You might notice that your goldfish’s belly looks as swollen as a balloon. This can be a sign of polycystic kidney disease, which is also commonly seen in goldfish. If your goldfish is interacting with other fish, has no problems swimming, and is eating food, then for now, there seems to be no problem.
The primary cause of the disease is cysts forming in the kidneys. As many cysts form, the fish becomes increasingly swollen, and over time, it begins to suffer. If the fish isn’t doing the previously mentioned activities, there’s a high chance it’s in pain.
Since there’s no treatment for the disease, euthanasia with the help of a veterinarian can be considered for a suffering aquarium fish before it dies. However, there’s also the possibility that it’s a healthy fish or has a different illness.
The swelling mentioned here shouldn’t be confused with constipation; a correct diagnosis is essential. Diagnosis can only be done with the help of an ultrasound.
Warts in Goldfish:
The lumps forming on the goldfish are common aquarium fish diseases. Even though they lead to an aesthetically unpleasant appearance, they aren’t a threat to your fish’s health.
This condition is caused by benign tumors that form under the fish’s skin. If these tumors don’t obstruct its vision, the fish might not even be aware of the wart’s presence on its body. These warts can fall off on their own, and new ones can subsequently form.
If it doesn’t affect their life, there’s no need for any treatment. Otherwise, surgical intervention is necessary, and you should consult a veterinarian.
Pop-eye (Eye Fungus, Bulging Eye)
Eye fungus can result from several causes, primarily poor water quality and injuries. It’s among the most commonly encountered diseases in goldfish. If a protrusion has formed in your fish’s eye subsequently, it’s a sign of the disease.
In addition, for fish like telescope goldfish and similar types that appear to have bulging eyes, it’s a natural state because that’s how they are structured. However, even these fish can frequently develop eye fungus due to impacts.
Proper diagnosis is essential for treatment. If correctly diagnosed, it can be cured with simple treatment. In many cases, even if it can be treated, it might be regarded as a disease without a cure depending on the causative factor.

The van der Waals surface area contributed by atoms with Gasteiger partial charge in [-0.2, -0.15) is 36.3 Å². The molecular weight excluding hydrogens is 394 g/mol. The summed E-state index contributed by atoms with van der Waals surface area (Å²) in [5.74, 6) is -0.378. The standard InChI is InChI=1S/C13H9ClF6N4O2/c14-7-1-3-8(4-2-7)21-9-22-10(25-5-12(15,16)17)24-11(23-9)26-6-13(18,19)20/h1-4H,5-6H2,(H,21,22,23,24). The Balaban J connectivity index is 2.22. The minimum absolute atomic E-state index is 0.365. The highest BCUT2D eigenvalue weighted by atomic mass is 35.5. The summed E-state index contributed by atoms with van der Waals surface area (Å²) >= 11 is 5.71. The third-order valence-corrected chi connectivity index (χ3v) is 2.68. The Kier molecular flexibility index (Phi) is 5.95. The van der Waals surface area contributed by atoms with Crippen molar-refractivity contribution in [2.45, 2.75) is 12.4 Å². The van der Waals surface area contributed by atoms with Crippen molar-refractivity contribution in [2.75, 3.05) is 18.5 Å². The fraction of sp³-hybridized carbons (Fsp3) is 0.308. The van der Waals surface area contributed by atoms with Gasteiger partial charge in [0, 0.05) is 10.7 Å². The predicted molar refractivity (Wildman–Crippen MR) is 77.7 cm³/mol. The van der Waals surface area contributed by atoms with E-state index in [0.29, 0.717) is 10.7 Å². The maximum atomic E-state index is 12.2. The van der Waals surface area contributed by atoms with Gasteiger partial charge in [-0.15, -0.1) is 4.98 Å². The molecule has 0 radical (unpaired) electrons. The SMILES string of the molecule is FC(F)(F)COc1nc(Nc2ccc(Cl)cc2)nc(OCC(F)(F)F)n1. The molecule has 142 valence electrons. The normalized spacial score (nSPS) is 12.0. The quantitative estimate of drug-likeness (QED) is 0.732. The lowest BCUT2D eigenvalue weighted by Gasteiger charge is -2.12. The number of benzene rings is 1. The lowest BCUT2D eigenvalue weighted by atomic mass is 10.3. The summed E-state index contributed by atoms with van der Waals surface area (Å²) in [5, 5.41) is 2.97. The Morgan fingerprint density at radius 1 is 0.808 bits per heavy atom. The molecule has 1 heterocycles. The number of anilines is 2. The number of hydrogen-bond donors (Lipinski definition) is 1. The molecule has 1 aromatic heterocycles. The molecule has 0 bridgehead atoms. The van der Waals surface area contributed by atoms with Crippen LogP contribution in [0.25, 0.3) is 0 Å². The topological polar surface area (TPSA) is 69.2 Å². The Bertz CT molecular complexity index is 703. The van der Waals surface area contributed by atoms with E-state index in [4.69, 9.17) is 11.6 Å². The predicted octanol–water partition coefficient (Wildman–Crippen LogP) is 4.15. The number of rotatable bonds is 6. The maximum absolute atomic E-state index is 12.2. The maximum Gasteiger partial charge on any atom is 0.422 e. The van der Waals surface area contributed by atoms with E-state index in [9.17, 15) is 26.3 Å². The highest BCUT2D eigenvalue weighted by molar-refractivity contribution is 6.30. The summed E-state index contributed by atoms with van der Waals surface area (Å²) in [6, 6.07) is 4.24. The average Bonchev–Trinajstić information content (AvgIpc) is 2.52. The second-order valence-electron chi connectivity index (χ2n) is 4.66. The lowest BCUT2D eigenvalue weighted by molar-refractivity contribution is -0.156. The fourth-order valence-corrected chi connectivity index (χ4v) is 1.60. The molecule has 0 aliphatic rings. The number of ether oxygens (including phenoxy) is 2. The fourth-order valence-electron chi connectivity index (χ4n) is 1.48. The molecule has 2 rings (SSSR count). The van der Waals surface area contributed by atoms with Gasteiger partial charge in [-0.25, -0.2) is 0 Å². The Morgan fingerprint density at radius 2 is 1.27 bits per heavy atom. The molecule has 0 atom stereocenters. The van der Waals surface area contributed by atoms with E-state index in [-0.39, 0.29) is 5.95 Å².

For more detailed information and treatment: Pop-eye Disease
Red Spots on Skin and Fins
The red streaks (spots) forming on the skin and fins are a disease caused by poor water quality and stress. This disease is often the answer to the question of why fish die in bowls.
If you observe these symptoms in your fish, the first thing you need to do is to verify if there was any recent situation that could have caused stress. Then, you should check your water quality and apply the necessary actions.
To maintain good water quality, regular water changes are very important. You should perform a water change of at least 25% weekly. It’s also essential to note that keeping fish in bowls is not recommended.
If you have an aquarium with a capacity of 40 liters, you must change at least 10 liters of water weekly. To speed up the treatment process, aquarium salt and methylene blue can be used in recommended doses.
Other Fish Diseases:
In addition to the diseases mentioned above, there are other diseases that can be seen in goldfish.
These diseases include:
Why Does a Goldfish Die?
All these diseases are among the signs of death in goldfish. Goldfish diseases are mostly seen in those kept in bowls. No fish is suitable for being kept in bowls or very small aquariums (5-10 liters) except for certain creatures like shrimp. Before acquiring fish, you must certainly do a brief research about their needs.
By eliminating bowls from your life, you will largely eliminate the need to ask why your goldfish died. Contrary to what fish sellers might tell you, depending on the species, your goldfish definitely requires an aquarium of at least 40 liters or more.